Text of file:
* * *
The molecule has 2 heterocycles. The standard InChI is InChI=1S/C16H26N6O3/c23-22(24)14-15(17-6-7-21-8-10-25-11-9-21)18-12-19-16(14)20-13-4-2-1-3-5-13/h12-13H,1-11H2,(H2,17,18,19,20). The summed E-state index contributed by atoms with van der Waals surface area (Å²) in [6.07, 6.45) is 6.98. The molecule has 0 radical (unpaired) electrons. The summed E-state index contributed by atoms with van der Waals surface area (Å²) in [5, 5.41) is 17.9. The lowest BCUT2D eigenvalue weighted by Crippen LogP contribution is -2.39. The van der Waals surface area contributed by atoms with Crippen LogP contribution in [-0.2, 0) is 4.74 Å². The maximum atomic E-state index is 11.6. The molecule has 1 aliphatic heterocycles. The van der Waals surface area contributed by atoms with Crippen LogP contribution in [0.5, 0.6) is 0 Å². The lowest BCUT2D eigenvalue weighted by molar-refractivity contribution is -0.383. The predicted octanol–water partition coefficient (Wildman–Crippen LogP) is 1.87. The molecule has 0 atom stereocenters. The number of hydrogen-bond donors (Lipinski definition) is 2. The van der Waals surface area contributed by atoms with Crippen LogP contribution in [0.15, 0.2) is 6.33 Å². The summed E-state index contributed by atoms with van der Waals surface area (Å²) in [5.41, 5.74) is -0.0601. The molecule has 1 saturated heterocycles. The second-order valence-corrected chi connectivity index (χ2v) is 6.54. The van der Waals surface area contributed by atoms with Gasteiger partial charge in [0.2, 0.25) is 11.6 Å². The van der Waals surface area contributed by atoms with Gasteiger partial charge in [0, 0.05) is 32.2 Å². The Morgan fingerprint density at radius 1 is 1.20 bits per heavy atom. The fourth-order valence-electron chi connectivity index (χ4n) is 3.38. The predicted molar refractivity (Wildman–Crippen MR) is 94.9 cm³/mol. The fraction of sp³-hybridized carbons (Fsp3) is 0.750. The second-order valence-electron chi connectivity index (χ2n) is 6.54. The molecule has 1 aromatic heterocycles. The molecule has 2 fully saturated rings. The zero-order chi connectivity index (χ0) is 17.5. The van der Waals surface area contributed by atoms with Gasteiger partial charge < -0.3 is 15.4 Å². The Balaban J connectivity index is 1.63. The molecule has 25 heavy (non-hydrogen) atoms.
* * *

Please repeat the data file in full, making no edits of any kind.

The molecule has 2 heterocycles. The standard InChI is InChI=1S/C16H26N6O3/c23-22(24)14-15(17-6-7-21-8-10-25-11-9-21)18-12-19-16(14)20-13-4-2-1-3-5-13/h12-13H,1-11H2,(H2,17,18,19,20). The summed E-state index contributed by atoms with van der Waals surface area (Å²) in [6.07, 6.45) is 6.98. The molecule has 0 radical (unpaired) electrons. The summed E-state index contributed by atoms with van der Waals surface area (Å²) in [5, 5.41) is 17.9. The lowest BCUT2D eigenvalue weighted by Crippen LogP contribution is -2.39. The van der Waals surface area contributed by atoms with Crippen LogP contribution in [-0.2, 0) is 4.74 Å². The maximum atomic E-state index is 11.6. The molecule has 1 aliphatic heterocycles. The van der Waals surface area contributed by atoms with Crippen LogP contribution in [0.5, 0.6) is 0 Å². The lowest BCUT2D eigenvalue weighted by molar-refractivity contribution is -0.383. The predicted octanol–water partition coefficient (Wildman–Crippen LogP) is 1.87. The molecule has 0 atom stereocenters. The number of hydrogen-bond donors (Lipinski definition) is 2. The van der Waals surface area contributed by atoms with Crippen LogP contribution in [0.15, 0.2) is 6.33 Å². The summed E-state index contributed by atoms with van der Waals surface area (Å²) in [5.41, 5.74) is -0.0601. The molecule has 1 saturated heterocycles. The second-order valence-corrected chi connectivity index (χ2v) is 6.54. The van der Waals surface area contributed by atoms with Gasteiger partial charge in [0.2, 0.25) is 11.6 Å². The van der Waals surface area contributed by atoms with Gasteiger partial charge in [0, 0.05) is 32.2 Å². The Morgan fingerprint density at radius 1 is 1.20 bits per heavy atom. The fourth-order valence-electron chi connectivity index (χ4n) is 3.38. The predicted molar refractivity (Wildman–Crippen MR) is 94.9 cm³/mol. The fraction of sp³-hybridized carbons (Fsp3) is 0.750. The second-order valence-electron chi connectivity index (χ2n) is 6.54. The molecule has 1 aromatic heterocycles. The molecule has 2 fully saturated rings. The zero-order chi connectivity index (χ0) is 17.5. The van der Waals surface area contributed by atoms with Gasteiger partial charge < -0.3 is 15.4 Å². The Balaban J connectivity index is 1.63. The molecule has 25 heavy (non-hydrogen) atoms.